As our good friend, Larry “Garbage Guru” Duke demonstrates, worms seem to love trashy romance novels! Gives a whole new meaning to the term “book worm”.
One topic I’ve been fascinated with for a long time is mycology – especially as it relates to edible fungi. Likely the coolest online video I’ve EVER seen featured a large-scale integrated “eco-machine” system set up by Dr. John Todd in Vermont (quite a few years back now – sadly I was never able to track down the video again). It involved using brewery waste to grow oyster mushrooms. The spent mushroom growing substrate was then fed to Red Worms, which were in turn fed to yellow perch in an aquaponics system used to fertilize a variety of plants. It was absolutely amazing!
Even just idea of combining (more…)
A short time ago I received an email from Tom Tlusty*, one of the partners and co-founders of the Garden Tower Project. He wanted to let me know that the project has not only continued on, but that things seem to really be taking off for them. They currently have a Kickstarter (crowd-funding) campaign that’s been going gangbusters ever since launching. They have actually surpassed their goal already – but as Tom explained, they are still welcoming any and all additional contributions since it will help to ensure the success of the project.
What’s cool is that (more…)
– Restocking a bin with a declining worm population
– Pros and cons of Euros and Red Worms
– Dealing with Black Soldier Fly larvae
– Risks of vermicomposting diseased plant materials
– Are green food wastes as risky as grass clippings?
– Vermicomposting “zoo poo”
– Do earthworms produce better compost than Red Worms?
– Are house fly larvae harmful to worms?
– Dealing with cocoons and babies left in vermicompost
– Adding stinky food wastes to a vermicomposting system.
– Are there any organic materials that won’t break down in a vermicomposting system?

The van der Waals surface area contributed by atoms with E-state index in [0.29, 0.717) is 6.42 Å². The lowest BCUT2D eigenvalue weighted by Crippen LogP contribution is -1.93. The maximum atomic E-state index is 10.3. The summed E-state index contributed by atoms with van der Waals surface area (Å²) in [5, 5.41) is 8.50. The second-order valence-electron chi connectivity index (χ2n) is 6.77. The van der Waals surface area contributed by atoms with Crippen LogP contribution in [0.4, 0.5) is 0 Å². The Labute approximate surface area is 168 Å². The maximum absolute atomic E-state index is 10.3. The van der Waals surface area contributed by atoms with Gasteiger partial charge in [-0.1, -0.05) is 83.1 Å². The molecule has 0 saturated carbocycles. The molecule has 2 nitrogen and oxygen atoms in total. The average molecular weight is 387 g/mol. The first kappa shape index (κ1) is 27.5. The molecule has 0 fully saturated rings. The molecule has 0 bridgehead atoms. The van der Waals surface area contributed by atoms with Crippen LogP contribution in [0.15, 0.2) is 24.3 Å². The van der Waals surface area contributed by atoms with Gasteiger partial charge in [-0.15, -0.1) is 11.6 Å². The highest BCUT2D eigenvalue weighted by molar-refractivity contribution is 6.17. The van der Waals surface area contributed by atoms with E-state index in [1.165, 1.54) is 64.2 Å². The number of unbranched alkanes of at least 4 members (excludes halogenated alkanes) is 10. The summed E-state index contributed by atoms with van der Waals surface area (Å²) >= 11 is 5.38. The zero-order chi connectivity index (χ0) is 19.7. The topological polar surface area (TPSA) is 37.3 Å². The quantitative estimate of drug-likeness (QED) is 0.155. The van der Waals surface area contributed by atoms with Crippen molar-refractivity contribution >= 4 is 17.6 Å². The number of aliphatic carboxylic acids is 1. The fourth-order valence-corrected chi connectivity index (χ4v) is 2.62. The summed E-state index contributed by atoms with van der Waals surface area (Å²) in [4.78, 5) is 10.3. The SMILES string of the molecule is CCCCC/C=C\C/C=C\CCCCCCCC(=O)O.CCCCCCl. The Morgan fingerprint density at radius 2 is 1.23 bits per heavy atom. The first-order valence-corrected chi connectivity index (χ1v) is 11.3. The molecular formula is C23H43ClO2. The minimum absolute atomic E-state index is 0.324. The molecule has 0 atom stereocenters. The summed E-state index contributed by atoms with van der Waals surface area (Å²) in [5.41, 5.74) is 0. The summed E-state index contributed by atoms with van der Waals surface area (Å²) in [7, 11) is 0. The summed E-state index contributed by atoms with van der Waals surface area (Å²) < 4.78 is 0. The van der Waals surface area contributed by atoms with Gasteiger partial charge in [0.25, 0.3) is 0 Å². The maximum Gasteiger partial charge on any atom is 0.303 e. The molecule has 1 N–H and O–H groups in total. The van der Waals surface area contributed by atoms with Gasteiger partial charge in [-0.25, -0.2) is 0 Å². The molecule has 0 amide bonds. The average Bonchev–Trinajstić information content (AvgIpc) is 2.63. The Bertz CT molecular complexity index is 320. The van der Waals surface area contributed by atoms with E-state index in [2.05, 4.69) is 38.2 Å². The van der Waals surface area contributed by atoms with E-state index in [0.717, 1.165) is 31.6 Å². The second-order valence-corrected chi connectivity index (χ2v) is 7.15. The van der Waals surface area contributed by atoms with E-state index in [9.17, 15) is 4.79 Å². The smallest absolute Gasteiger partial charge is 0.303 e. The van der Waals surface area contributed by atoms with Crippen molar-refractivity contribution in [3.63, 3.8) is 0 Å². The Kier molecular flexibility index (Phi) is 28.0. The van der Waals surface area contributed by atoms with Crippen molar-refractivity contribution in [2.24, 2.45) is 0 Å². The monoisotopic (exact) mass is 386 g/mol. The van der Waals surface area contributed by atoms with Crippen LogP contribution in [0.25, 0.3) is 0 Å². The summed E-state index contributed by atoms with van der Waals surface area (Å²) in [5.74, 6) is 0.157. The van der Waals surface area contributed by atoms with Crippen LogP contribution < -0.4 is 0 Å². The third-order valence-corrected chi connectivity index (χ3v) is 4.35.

Hope you enjoy it!
Yet another quick “Euros vs Reds 2.0” update for you. I checked on the bin this morning and was very happy to see that all the excess liquid had been soaked up, and that there was a nice earthy smell in the bin.
So, I decided to add the worms – three adults of each. If I had wanted to be super “scientific” about it I likely would have added immature worms so that we could guarantee a level playing field (some of these adults may be ready to drop cocoons while others are not) – but I honestly don’t think it will make a big difference.
I will likely just let the worms settle in to their new home for the next week or so before adding more food, but I’ll keep an eye on them over the next few days just to make sure all is well (you never know)!
I finally got around to checking on my new Euros vs Reds system today, naively assuming that I’d actually be able to add the worms. lol
The initial appearance wasn’t too bad – plenty of fungal growth as expected, but otherwise looking just fine.
It was the SMELL I had a problem with! There was a pretty powerful (more…)
This is another great video put together by RWC friend, Allison Jack. I’m sure some of you remember the last video of Allison’s I shared here: the equally-fascinating “Vermicompost – A Living Soil Amendment”.
This one should definitely help some of you identify some of the critters in your bin!